Divergent – The STiXXclusive Review

I hope the days of Vampire and Zombie movies that originated from books go far, far away into the depths of the Hollywood abyss, because there needs to be room for better things to come across and grace the attention of a new wave of entertainment. The Hunger Games trilogy has already been carrying on a wave of quality entertainment (Catching Fire got me more into liking the trilogy), and where many people feel like adaptations from popular novel series’ are hit or miss (see: The Girl with the Dragon Tattoo as much as it was actually great), they generate a combination of movie goers and film lovers – and that’s not exactly something that’s new, but since the days of the Harry Potter saga, it’s what a lot of producers and studios are going for. Where the aforementioned, Potter, thrived, they left the bar so high, that many other book series (yes, Twilight), haven’t been able to raise the standard (it might be impossible), but the need for something different besides wizardry and fantasy love stories was in order. I was told that Divergent had kind of the same feel for Hunger Games, in terms of the books, and looking at the trailer, I kind of got that idea, but because of some songs on the soundtrack that I heard, I was drawn in to see what the hype was about.



Society is segregated into different classes: Upper Class, Middle Class, and Lower Class (throw in the additional ones in-between), and everyone has a particular role that they play in keeping society moving, or unless you’re in the wings of the opposition – failing. In Divergent, the concept was interesting: 5 different societies that young people had to choose from based off a test (there goes Science again, trying to determine who we are as people), and the life you choose, based on your decision, is one that you’ll have to live with forever. Basically, it’s like when you’re asked at age 18, ‘what do you want to do with the rest of your life’, and you have to choose a career path – in order to find a particular placement for you in society (I’m not trying to sound like one of those conspiracy anarchists). The point of all of the choosing is to keep everyone governed so that peace can be maintained and no harm will be done. It’s to rid of the faults of human nature’s wrong doings. It doesn’t exactly sound like a world that’s ideal to live in, but for fiction’s sake, we’ll go with it.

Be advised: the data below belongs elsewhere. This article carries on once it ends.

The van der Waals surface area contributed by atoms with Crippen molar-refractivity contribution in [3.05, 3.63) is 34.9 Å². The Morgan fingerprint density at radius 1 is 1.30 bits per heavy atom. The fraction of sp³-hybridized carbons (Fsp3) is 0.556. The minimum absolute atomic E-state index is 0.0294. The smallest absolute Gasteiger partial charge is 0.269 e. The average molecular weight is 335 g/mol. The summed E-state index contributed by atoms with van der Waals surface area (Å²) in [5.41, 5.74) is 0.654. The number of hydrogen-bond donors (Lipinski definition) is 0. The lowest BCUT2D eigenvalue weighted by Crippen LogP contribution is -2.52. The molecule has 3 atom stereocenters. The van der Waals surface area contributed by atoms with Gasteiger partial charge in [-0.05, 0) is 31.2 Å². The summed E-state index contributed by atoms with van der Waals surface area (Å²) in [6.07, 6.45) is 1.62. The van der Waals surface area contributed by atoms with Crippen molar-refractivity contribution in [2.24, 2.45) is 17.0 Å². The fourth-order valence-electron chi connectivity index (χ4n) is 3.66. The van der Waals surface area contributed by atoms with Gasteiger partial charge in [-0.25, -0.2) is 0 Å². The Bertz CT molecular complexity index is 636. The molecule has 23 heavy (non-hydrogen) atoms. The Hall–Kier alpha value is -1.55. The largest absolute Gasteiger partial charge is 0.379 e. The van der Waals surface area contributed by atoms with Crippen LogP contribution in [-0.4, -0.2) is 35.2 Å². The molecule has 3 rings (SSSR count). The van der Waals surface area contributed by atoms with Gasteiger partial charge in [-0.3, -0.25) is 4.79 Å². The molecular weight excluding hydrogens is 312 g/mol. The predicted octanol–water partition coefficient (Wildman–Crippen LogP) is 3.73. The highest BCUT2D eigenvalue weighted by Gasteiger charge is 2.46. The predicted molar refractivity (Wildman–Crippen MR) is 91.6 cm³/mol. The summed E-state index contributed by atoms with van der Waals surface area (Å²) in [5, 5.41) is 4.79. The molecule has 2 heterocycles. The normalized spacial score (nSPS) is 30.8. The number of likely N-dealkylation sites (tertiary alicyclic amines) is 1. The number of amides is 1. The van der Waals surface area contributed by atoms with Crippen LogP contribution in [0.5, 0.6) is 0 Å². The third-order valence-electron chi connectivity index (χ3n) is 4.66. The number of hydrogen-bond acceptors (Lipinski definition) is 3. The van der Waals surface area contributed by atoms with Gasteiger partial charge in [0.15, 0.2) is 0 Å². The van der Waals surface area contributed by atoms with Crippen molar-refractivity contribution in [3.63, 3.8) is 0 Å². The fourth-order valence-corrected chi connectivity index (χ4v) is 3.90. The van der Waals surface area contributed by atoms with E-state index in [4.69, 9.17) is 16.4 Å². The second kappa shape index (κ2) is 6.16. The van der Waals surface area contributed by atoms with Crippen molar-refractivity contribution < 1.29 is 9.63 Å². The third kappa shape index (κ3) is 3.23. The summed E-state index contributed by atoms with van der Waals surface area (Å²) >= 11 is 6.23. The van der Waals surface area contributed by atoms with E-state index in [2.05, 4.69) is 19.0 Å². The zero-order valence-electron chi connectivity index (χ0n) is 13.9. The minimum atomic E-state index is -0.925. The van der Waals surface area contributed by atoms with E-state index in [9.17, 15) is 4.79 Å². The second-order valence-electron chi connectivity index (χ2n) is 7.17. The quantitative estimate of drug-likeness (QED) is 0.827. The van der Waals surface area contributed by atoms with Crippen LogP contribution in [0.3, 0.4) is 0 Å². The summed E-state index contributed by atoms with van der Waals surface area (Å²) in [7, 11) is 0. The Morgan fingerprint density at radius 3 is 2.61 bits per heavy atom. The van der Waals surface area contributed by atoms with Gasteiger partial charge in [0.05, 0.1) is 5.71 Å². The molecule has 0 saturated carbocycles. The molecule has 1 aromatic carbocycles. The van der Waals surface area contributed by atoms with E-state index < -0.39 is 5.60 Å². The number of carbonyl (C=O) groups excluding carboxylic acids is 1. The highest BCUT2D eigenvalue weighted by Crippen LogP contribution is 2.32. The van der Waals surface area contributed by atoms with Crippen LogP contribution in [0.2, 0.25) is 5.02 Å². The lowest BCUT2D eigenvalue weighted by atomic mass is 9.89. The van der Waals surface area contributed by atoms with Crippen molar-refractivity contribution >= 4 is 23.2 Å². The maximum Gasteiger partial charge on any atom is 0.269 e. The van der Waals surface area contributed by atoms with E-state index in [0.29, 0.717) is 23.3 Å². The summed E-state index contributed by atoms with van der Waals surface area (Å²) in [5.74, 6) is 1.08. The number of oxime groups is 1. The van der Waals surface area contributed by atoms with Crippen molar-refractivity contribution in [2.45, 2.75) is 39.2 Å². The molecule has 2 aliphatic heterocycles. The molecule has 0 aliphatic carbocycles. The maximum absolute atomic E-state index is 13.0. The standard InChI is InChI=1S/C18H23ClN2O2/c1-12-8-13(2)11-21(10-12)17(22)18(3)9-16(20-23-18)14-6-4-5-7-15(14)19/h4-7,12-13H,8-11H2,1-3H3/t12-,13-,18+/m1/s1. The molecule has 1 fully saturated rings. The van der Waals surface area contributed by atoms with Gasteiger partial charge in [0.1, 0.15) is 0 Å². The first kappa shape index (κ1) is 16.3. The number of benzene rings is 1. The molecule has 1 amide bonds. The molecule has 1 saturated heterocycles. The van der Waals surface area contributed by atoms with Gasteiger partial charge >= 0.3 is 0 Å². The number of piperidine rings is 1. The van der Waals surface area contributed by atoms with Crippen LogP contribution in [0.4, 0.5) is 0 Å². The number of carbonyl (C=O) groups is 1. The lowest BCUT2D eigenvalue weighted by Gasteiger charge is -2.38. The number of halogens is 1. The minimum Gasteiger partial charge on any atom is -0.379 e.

There’s always someone who’s ‘different’, and society doesn’t like ‘different’, so what do they usually do with ‘different’ people? They either kill them or leave them exiled. Shailene Woodley (I came to know her in The Descendents) plays the role of Tris, and she represents essentially anyone who’s ever had an inkling of common sense to ask questions and not go against what‘s considered the ‘norm’. Her character can strongly be compared to Katniss Everdeen of Hunger Games, because it’s a strong woman who is essentially the catalyst of a resistance – standing up against ‘the man’ (I’m sure Joan of Arc was an inspiration behind them in their respective novels). Whereas Hunger has a stronger storyline, I still drew interest from Divergent because of the idea of society being broken up into 5 separate entities to work harmoniously into one, but the concept of ‘wiping out the different’ isn’t anything new; it’s like any X-Men movie you’ve seen with Humans vs. Mutants. Humans fear the ones they can’t control or understand, and this movie had a bit of that notion, although it just followed the path of a weak, confused young woman into a strong, and fearless leader. There’s a love interest, there’s defiance, and a bunch of surprises that seemingly came out of nowhere. I like how it was put together, and the story was easy to follow along. I don’t know how people who read the book reacted to it, and it’s still up in the air as to if and when I’ll read the trilogy, but what’s a for sure thing is that I’ll be keeping up with the movies. But for now, this is my opinion, this is my review

That’s My Word & It STiXX

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